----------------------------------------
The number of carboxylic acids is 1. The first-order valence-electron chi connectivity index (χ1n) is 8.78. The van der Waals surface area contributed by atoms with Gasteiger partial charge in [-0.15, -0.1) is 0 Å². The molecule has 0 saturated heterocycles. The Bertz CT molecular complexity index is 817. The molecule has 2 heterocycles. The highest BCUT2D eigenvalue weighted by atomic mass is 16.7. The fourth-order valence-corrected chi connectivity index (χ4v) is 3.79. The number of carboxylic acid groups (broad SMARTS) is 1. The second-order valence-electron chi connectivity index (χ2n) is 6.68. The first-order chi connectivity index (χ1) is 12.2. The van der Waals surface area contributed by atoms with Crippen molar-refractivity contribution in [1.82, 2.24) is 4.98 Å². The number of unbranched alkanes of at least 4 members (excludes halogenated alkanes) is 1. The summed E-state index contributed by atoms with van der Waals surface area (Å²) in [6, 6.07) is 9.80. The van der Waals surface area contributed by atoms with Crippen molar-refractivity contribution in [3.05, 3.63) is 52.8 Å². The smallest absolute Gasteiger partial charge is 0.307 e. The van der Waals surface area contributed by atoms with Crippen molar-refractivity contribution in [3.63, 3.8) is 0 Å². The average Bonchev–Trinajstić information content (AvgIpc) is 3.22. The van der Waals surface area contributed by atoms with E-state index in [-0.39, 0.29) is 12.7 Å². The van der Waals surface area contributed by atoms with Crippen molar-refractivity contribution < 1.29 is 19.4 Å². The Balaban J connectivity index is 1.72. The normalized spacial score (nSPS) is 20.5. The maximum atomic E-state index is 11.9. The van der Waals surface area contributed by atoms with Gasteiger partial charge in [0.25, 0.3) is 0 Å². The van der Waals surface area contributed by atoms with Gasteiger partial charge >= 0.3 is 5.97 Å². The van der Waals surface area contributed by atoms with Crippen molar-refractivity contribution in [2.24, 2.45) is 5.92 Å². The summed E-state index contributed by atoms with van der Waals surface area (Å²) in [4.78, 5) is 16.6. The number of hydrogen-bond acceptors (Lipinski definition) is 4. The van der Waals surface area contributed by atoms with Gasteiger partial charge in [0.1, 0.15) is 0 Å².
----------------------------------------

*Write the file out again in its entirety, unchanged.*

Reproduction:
The number of carboxylic acids is 1. The first-order valence-electron chi connectivity index (χ1n) is 8.78. The van der Waals surface area contributed by atoms with Gasteiger partial charge in [-0.15, -0.1) is 0 Å². The molecule has 0 saturated heterocycles. The Bertz CT molecular complexity index is 817. The molecule has 2 heterocycles. The highest BCUT2D eigenvalue weighted by atomic mass is 16.7. The fourth-order valence-corrected chi connectivity index (χ4v) is 3.79. The number of carboxylic acid groups (broad SMARTS) is 1. The second-order valence-electron chi connectivity index (χ2n) is 6.68. The first-order chi connectivity index (χ1) is 12.2. The van der Waals surface area contributed by atoms with Crippen molar-refractivity contribution in [1.82, 2.24) is 4.98 Å². The number of unbranched alkanes of at least 4 members (excludes halogenated alkanes) is 1. The summed E-state index contributed by atoms with van der Waals surface area (Å²) in [6, 6.07) is 9.80. The van der Waals surface area contributed by atoms with Crippen molar-refractivity contribution in [3.05, 3.63) is 52.8 Å². The smallest absolute Gasteiger partial charge is 0.307 e. The van der Waals surface area contributed by atoms with Crippen molar-refractivity contribution in [3.63, 3.8) is 0 Å². The average Bonchev–Trinajstić information content (AvgIpc) is 3.22. The van der Waals surface area contributed by atoms with E-state index in [-0.39, 0.29) is 12.7 Å². The van der Waals surface area contributed by atoms with Crippen molar-refractivity contribution < 1.29 is 19.4 Å². The Balaban J connectivity index is 1.72. The normalized spacial score (nSPS) is 20.5. The maximum atomic E-state index is 11.9. The van der Waals surface area contributed by atoms with Gasteiger partial charge in [0.25, 0.3) is 0 Å². The van der Waals surface area contributed by atoms with Gasteiger partial charge >= 0.3 is 5.97 Å². The van der Waals surface area contributed by atoms with Crippen molar-refractivity contribution in [2.24, 2.45) is 5.92 Å². The summed E-state index contributed by atoms with van der Waals surface area (Å²) in [4.78, 5) is 16.6. The number of hydrogen-bond acceptors (Lipinski definition) is 4. The van der Waals surface area contributed by atoms with Gasteiger partial charge in [0.1, 0.15) is 0 Å².